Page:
This is the first of several posts on my project to create an engine driven welder on my volvo 940. The basic idea is that a regular automotive alternator with it's regulator removed can create enough voltage and current for welding. This is a common project for off-roaders and googling "alternator welder" reveals lots of information, including kits. However I wanted to take it one step further than normal off-roaders and build a real control circuit with voltage regulation, as well as a multi-process machine that could do stick, mig, and tig. I got started with the website, which documents building a fancier control circuit using analog circuits. I took a lot of useful information from there, but decided to use Atmega328 microcontrollers instead.

The first step of this project was buying an alternator. I picked up a used leece neville 200 amp alternator off a school bus which was a great starting point because it has no built in regulator or diodes (rectifier). You can use any alternator, but you'll have to remove those components.  Controlling the voltage output of the alternator is simple, the more voltage you put into the field coil the more voltage comes out of the alternator. Then the 3-phase ac output of the alternator is rectified using diodes (you need ones that can handle the high voltage spikes that come from arc welding, which is why you need to replace the built in ones) and with that alone you're read to stick weld. Mig and Tig are done by adding on a wire feeder, gas solenoid, and control circuitry. For feedback to the microcontroller, I'm using a voltage divider into the ADC to measure voltage and an allegro 200 amp hall effect voltage sensor to measure current.  You'll notice on the diagram that the micro doing measurements has an isolated power supply, this is to completely isolate the welder output from the car's 12v system. This isn't strictly necessary, but it reduces the chance of a high voltage spike frying the electronics in my car.

This picture shows the alternator installed where the AC compressor used to be. I fabricated a new mounting bracket which reused the old tensioner. My car has v-belts, which makes this install very easy. It's not impossible to do this on an engine with serpentine belts, but it's more difficult.
Next I ran large gauge cables (I think 2 gauge, although I'm not sure, see note below) from the alternator to the rectifier. The rectifier I used was one out of an old welder I bought on ebay, and is rated for 200 amps. It also came with a nice aluminum frame. It was the perfect size to fit in front of the radiator. One thing to note, it came with MOVs (the surge protector part of a surge protector) which absorb voltage spikes. The MOVs it came with were trashed (scorch marks on the outside) and needed to be replaced. This will increase the life of the diodes. I then added 2 motor start capacitors to the output of the rectifier, about 15 or 20 uf each,  which I got from habitat for humanity. Finally, I added a temperature switch out of an old microwave which turns on the cooling fan if the aluminum frame gets too hot. I've since discovered this is unnecessary since the engine idling heats up pretty fast and turns on the fan itself.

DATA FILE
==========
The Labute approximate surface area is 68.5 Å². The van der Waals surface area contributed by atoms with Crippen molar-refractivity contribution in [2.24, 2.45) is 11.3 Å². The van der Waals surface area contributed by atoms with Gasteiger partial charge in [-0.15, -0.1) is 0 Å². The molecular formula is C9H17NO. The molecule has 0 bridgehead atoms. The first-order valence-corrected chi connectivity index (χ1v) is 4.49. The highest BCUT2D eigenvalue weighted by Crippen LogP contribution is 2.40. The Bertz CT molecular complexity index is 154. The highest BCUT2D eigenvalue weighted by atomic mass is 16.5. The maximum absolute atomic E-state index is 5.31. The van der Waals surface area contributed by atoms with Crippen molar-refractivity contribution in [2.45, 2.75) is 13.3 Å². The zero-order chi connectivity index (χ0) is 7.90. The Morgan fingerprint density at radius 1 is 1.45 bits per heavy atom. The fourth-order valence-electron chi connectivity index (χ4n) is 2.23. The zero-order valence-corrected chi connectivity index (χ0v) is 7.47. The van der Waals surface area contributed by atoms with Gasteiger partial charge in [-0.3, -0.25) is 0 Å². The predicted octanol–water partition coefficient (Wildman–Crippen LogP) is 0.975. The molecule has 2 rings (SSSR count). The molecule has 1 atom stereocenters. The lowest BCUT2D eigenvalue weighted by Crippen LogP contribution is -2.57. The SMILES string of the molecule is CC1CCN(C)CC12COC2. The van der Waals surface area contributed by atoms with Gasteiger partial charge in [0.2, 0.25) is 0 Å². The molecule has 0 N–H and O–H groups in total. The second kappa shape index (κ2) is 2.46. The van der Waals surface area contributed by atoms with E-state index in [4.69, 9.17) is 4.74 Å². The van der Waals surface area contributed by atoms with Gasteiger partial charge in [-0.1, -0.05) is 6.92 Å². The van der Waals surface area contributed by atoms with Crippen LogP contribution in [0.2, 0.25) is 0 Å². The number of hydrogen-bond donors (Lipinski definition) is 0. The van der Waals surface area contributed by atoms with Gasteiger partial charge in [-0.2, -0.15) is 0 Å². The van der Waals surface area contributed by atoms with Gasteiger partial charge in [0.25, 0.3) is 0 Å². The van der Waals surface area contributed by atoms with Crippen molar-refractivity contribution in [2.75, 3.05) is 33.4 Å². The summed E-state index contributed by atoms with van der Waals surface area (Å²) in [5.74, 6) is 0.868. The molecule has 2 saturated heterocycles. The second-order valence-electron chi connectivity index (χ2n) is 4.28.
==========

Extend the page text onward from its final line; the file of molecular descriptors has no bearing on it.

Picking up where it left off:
From there the output goes through a inductor (simply the wire wound through a microwave transformer a few times) to the quick disconnects mounted on the air dam.
That's about all I have now, it works as a basic stick welder putting out about 100 amps with 1/8" 7018. Next up is to build the control electronics and remote control.

A note about wire gauge:
For automotive applications it is essential to use stranded wire to prevent wire fatigue from vibrations. However not all stranded wire is the same. Welding cable like the kind going to your stringer  uses many small strands to create a very flexible cable. Commercial stranded cable usually has fewer, larger strands. The more strands you have, the more flexible the cable is. However, it increases the overall size of the cable. For inside the car, I used stranded cable from the bulk section of home depot, which has very few large strands. It's not that flexible but is much smaller than normal welding cable, making it easier to run throughout the car. The cable in the pictures may not look as large as you're used to, but it has the same amount of copper as more flexible cable.

Friday, May 30, 2014

Volvo 940 trailer wiring adapter

I recently picked up a hitch receiver for cheap off craigslist for my 940 with the intention of using it for a bike rack. However I figured I might as well wire up a trailer lighting connector in case I wanted to rent a uhaul.  Buying the common 4-pin connector is cheap and hooking it up is pretty simple, except I needed to convert from 5 wire (ground, taillights, brake lights, left turn and right turn) to 4 wire (ground, taillights, combined left turn and brake, combined right turn and brake). European cars usually have separate turn and brake lights, which needs to be adapted to the combined turn and brake lights used on trailers. You can buy adapters that do this but they're kinda expensive ($20+) and draw their current from your car's taillight wiring, which can overload them if your trailer doesn't have led lights. You can add isolation relay to draw power from a separate 12v source but that adds more cost onto the lighting adapter itself.
Instead, I built my own trailer adapter using relays that adapts the wiring and provides relay isolation.  It requires 5 relays which I purchased from amazon for about $15 including sockets. These are cheap chinese relays, but quality relays cost $15+ each and are unnecessary considering how infrequently I will be using these, if ever. Above is the wiring diagram, which doesn't show the taillight relay. The taillight relay is wired up very simply, with the taillight bulb wire going into the coil and the NO output going to the trailer connector.  The rest of the wiring follows the diagram, +12v goes to a fused 12v line running directly to the battery. I fused it at 10 amps which may be higher than necessary but I used wiring that can handle more than 10 amps. Ground should either go to a bolt going into the sheet metal or the grounding bus the lights attach to. As far as tapping into the lights themselves, I used  test light (multimeter would work too) to find out which wires were which lights and tapped in at the rear light cluster. If you just hook in directly it will set off the bulb failure relay, but you can compensate for this by adding a resistor equal to the coil of the relay to the bulb on the opposite side of the car. Because the relays are in sockets I remove them all when I'm not towing because I want to extend the life of the relays (chinese relays don't last long under constant use) and because I didn't bother to add the resistors to turn off the bulb failure light.